People are living longer than ever before, but brain health isn't keeping up. To tackle this critical problem, a team of researchers has proposed a new model for studying age-related cognitive decline – one that's tailored to the individual.
There's no such thing as a one-size-fits-all approach to aging brain health, says Lee Ryan, professor and head of the University of Arizona Department of Psychology. A number of studies have looked at individual risk factors that may contribute to cognitive decline with age, such as chronic stress and cardiovascular disease. However, those factors may affect different people in different ways depending on other variables, such as genetics and lifestyle, Ryan says.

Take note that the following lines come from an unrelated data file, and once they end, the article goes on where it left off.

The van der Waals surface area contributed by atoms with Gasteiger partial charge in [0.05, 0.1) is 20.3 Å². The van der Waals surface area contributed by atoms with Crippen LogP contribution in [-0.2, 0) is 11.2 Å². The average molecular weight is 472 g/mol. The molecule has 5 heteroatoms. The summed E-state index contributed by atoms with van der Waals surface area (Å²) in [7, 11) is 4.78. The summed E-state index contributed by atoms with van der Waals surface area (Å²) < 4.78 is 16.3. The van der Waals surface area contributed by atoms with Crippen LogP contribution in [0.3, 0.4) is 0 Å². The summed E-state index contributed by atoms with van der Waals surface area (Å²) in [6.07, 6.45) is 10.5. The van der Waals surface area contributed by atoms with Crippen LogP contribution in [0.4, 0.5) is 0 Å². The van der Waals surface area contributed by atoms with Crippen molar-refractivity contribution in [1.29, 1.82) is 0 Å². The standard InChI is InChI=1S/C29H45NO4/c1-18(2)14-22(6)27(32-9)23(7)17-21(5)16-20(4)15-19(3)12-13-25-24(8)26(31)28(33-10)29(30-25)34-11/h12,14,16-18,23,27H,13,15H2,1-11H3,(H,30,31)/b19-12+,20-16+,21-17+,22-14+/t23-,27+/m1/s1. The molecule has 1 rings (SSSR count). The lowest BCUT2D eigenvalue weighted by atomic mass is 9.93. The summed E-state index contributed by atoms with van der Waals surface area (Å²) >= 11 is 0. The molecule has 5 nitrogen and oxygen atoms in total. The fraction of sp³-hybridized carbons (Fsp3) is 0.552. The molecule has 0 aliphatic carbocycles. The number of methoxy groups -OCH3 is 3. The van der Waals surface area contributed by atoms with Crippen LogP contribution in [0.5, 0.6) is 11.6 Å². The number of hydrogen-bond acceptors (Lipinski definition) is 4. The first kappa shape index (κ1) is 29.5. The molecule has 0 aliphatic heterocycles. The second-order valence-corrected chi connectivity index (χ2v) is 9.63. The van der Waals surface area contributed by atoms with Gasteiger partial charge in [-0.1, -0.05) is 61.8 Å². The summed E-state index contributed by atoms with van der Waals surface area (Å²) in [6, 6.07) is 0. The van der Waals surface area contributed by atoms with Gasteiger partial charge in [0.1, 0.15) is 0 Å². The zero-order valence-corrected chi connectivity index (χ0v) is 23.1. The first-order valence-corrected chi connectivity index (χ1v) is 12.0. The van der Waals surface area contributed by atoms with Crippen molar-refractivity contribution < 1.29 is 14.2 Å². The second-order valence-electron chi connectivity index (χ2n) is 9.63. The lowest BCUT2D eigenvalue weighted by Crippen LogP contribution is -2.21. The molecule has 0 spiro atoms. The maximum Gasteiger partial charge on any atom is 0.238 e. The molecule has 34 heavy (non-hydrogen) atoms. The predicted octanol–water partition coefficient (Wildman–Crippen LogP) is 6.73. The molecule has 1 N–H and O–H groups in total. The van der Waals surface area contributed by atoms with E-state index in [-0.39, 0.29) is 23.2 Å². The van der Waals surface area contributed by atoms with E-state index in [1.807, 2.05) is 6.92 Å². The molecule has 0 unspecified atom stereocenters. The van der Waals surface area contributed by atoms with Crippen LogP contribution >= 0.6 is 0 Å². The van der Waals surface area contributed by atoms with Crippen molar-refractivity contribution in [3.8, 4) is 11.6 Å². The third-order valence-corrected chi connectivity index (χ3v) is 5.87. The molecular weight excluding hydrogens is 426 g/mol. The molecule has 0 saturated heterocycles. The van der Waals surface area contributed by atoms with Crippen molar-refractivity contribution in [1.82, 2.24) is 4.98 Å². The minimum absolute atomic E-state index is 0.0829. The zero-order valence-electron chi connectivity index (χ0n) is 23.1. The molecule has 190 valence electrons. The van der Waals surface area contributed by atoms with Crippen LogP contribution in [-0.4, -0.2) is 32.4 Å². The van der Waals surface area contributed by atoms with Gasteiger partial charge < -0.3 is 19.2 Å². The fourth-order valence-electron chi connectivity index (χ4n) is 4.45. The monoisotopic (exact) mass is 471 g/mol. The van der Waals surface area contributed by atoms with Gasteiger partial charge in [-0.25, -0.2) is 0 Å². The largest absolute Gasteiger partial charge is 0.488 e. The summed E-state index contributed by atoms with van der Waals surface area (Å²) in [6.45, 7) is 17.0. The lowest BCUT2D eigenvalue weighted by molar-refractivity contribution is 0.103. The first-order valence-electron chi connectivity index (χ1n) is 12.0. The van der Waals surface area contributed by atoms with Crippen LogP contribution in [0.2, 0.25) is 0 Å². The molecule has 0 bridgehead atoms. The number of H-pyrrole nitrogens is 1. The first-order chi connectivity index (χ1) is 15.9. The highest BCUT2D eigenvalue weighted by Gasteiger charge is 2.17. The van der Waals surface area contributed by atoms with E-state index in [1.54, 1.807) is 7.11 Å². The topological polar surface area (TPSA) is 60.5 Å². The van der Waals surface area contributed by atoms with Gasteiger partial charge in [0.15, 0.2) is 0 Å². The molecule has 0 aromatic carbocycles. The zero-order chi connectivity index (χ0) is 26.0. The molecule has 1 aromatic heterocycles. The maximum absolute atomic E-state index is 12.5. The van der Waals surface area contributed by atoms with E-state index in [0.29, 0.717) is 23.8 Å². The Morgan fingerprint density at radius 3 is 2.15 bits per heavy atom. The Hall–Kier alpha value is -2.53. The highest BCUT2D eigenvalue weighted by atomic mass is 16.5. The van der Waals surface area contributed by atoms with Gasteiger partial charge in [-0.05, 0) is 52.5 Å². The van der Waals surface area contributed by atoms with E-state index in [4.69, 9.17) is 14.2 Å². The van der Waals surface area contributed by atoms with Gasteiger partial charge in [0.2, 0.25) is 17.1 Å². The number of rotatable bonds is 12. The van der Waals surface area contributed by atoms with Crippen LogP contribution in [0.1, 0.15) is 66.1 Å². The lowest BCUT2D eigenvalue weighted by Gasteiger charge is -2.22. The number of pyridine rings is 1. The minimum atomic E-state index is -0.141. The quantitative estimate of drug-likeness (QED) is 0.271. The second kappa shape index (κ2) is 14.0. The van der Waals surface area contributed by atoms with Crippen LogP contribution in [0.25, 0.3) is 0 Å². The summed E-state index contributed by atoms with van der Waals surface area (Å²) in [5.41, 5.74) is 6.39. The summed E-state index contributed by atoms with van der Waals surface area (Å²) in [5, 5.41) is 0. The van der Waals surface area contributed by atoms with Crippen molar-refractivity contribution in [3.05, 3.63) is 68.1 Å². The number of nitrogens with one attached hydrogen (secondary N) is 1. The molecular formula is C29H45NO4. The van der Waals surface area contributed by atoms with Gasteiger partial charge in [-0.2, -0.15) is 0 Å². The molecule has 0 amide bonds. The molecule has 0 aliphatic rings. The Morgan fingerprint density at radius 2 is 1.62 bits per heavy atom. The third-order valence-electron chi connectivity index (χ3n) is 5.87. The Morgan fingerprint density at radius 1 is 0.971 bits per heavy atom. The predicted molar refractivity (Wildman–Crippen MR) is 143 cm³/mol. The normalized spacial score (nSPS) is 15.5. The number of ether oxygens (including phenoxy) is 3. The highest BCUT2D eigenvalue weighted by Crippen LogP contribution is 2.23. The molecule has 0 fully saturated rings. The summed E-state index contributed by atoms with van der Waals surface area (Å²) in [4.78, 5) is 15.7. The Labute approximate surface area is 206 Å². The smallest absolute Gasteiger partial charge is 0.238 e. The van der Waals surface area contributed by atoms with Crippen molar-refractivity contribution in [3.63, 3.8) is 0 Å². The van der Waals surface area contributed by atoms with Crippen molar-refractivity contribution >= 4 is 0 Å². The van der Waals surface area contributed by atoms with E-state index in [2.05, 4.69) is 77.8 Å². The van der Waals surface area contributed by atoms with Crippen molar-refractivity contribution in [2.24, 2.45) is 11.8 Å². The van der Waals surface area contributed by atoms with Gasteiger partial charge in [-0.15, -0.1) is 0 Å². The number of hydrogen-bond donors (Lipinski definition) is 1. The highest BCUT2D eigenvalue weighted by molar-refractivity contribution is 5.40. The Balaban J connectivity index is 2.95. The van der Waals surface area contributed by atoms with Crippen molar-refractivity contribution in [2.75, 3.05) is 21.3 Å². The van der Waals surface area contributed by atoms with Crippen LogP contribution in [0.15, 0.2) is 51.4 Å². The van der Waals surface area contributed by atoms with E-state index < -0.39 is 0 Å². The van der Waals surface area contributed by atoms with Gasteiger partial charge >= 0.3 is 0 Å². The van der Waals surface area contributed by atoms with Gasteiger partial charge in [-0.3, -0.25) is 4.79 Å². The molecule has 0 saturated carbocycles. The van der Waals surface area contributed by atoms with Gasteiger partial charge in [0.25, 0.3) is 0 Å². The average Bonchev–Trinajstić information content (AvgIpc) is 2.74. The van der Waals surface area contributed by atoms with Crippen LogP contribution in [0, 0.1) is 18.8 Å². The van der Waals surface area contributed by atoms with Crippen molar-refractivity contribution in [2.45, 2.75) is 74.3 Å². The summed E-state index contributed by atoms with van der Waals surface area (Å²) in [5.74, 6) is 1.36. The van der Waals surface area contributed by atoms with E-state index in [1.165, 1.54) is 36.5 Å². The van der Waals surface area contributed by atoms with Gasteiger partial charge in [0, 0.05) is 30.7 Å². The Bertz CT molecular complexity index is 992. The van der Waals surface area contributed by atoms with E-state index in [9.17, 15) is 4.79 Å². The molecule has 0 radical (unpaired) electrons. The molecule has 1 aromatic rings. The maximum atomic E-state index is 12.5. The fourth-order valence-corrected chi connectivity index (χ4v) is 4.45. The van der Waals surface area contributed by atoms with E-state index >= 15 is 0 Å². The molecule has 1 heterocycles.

In a new paper published in the journal Frontiers in Aging Neuroscience, Ryan and her co-authors advocate for a more personalized approach, borrowing principles of precision medicine in an effort to better understand, prevent and treat age-related cognitive decline.
"Aging is incredibly complex, and most of the research out there was focusing on one aspect of aging at a time," Ryan said. "What we're trying to do is take the basic concepts of precision medicine and apply them to understanding aging and the aging brain. Everybody is different and there are different trajectories. Everyone has different risk factors and different environmental contexts, and layered on top of that are individual differences in genetics. You have to really pull all of those things together to predict who is going to age which way. There's not just one way of aging."
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